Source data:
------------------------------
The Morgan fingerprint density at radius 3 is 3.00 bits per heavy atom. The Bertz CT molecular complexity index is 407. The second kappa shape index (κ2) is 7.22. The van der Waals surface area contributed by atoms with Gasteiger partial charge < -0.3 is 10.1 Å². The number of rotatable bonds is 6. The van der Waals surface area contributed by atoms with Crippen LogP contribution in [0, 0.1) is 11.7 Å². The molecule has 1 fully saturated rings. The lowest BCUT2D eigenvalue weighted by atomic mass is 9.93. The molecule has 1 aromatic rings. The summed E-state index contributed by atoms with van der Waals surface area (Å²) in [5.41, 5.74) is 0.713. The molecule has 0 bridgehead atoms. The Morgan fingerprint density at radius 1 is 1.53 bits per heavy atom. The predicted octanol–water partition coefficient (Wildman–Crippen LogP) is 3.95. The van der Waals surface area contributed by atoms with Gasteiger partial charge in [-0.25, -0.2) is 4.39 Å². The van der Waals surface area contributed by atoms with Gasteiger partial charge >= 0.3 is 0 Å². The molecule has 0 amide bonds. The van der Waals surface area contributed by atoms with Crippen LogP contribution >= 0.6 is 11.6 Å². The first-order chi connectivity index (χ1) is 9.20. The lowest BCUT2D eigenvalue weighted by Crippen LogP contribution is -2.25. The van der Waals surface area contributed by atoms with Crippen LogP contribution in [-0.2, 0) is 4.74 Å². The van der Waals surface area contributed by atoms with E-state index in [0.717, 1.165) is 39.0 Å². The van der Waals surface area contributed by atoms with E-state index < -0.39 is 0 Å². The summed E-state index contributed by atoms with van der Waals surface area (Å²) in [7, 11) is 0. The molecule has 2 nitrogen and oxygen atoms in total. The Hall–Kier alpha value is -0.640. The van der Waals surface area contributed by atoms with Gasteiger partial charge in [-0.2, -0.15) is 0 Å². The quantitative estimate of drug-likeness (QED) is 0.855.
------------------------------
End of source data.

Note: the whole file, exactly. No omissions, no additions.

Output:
The Morgan fingerprint density at radius 3 is 3.00 bits per heavy atom. The Bertz CT molecular complexity index is 407. The second kappa shape index (κ2) is 7.22. The van der Waals surface area contributed by atoms with Gasteiger partial charge < -0.3 is 10.1 Å². The number of rotatable bonds is 6. The van der Waals surface area contributed by atoms with Crippen LogP contribution in [0, 0.1) is 11.7 Å². The molecule has 1 fully saturated rings. The lowest BCUT2D eigenvalue weighted by atomic mass is 9.93. The molecule has 1 aromatic rings. The summed E-state index contributed by atoms with van der Waals surface area (Å²) in [5.41, 5.74) is 0.713. The molecule has 0 bridgehead atoms. The Morgan fingerprint density at radius 1 is 1.53 bits per heavy atom. The predicted octanol–water partition coefficient (Wildman–Crippen LogP) is 3.95. The van der Waals surface area contributed by atoms with Gasteiger partial charge in [-0.25, -0.2) is 4.39 Å². The van der Waals surface area contributed by atoms with Gasteiger partial charge >= 0.3 is 0 Å². The molecule has 0 amide bonds. The van der Waals surface area contributed by atoms with Crippen LogP contribution >= 0.6 is 11.6 Å². The first-order chi connectivity index (χ1) is 9.20. The lowest BCUT2D eigenvalue weighted by Crippen LogP contribution is -2.25. The van der Waals surface area contributed by atoms with Crippen LogP contribution in [-0.2, 0) is 4.74 Å². The van der Waals surface area contributed by atoms with E-state index in [0.717, 1.165) is 39.0 Å². The van der Waals surface area contributed by atoms with E-state index < -0.39 is 0 Å². The summed E-state index contributed by atoms with van der Waals surface area (Å²) in [7, 11) is 0. The molecule has 2 nitrogen and oxygen atoms in total. The Hall–Kier alpha value is -0.640. The van der Waals surface area contributed by atoms with Gasteiger partial charge in [-0.2, -0.15) is 0 Å². The quantitative estimate of drug-likeness (QED) is 0.855.